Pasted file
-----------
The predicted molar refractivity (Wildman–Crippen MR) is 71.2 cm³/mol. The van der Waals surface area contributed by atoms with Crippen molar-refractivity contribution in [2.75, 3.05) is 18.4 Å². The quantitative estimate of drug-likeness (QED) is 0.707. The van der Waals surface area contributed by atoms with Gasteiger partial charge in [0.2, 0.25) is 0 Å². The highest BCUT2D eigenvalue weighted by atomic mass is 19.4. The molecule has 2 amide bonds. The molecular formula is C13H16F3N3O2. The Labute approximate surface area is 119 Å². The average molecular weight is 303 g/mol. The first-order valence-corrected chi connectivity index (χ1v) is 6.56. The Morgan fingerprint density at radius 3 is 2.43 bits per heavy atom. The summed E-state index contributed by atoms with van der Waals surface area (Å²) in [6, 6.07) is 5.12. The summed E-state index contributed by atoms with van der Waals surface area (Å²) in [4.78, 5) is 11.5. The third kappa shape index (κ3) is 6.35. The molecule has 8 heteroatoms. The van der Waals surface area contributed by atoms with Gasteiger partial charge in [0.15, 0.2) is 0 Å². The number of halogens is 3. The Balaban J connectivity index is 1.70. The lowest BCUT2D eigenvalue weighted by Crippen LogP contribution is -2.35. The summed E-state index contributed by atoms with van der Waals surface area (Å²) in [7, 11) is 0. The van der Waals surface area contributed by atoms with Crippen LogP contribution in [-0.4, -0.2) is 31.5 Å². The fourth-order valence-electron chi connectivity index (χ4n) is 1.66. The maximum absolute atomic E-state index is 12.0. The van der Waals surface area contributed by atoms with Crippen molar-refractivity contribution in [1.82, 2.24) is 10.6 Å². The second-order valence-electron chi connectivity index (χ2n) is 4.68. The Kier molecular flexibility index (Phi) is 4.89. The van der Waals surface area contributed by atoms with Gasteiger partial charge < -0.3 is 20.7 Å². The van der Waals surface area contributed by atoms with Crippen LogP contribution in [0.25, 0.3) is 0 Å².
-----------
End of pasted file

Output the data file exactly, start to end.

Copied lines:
The predicted molar refractivity (Wildman–Crippen MR) is 71.2 cm³/mol. The van der Waals surface area contributed by atoms with Crippen molar-refractivity contribution in [2.75, 3.05) is 18.4 Å². The quantitative estimate of drug-likeness (QED) is 0.707. The van der Waals surface area contributed by atoms with Gasteiger partial charge in [0.2, 0.25) is 0 Å². The highest BCUT2D eigenvalue weighted by atomic mass is 19.4. The molecule has 2 amide bonds. The molecular formula is C13H16F3N3O2. The Labute approximate surface area is 119 Å². The average molecular weight is 303 g/mol. The first-order valence-corrected chi connectivity index (χ1v) is 6.56. The Morgan fingerprint density at radius 3 is 2.43 bits per heavy atom. The summed E-state index contributed by atoms with van der Waals surface area (Å²) in [6, 6.07) is 5.12. The summed E-state index contributed by atoms with van der Waals surface area (Å²) in [4.78, 5) is 11.5. The third kappa shape index (κ3) is 6.35. The molecule has 8 heteroatoms. The van der Waals surface area contributed by atoms with Gasteiger partial charge in [0.15, 0.2) is 0 Å². The number of halogens is 3. The Balaban J connectivity index is 1.70. The lowest BCUT2D eigenvalue weighted by Crippen LogP contribution is -2.35. The summed E-state index contributed by atoms with van der Waals surface area (Å²) in [7, 11) is 0. The van der Waals surface area contributed by atoms with Crippen LogP contribution in [-0.4, -0.2) is 31.5 Å². The fourth-order valence-electron chi connectivity index (χ4n) is 1.66. The maximum absolute atomic E-state index is 12.0. The van der Waals surface area contributed by atoms with Crippen molar-refractivity contribution in [1.82, 2.24) is 10.6 Å². The second-order valence-electron chi connectivity index (χ2n) is 4.68. The Kier molecular flexibility index (Phi) is 4.89. The van der Waals surface area contributed by atoms with Gasteiger partial charge < -0.3 is 20.7 Å². The van der Waals surface area contributed by atoms with Crippen LogP contribution in [0.25, 0.3) is 0 Å².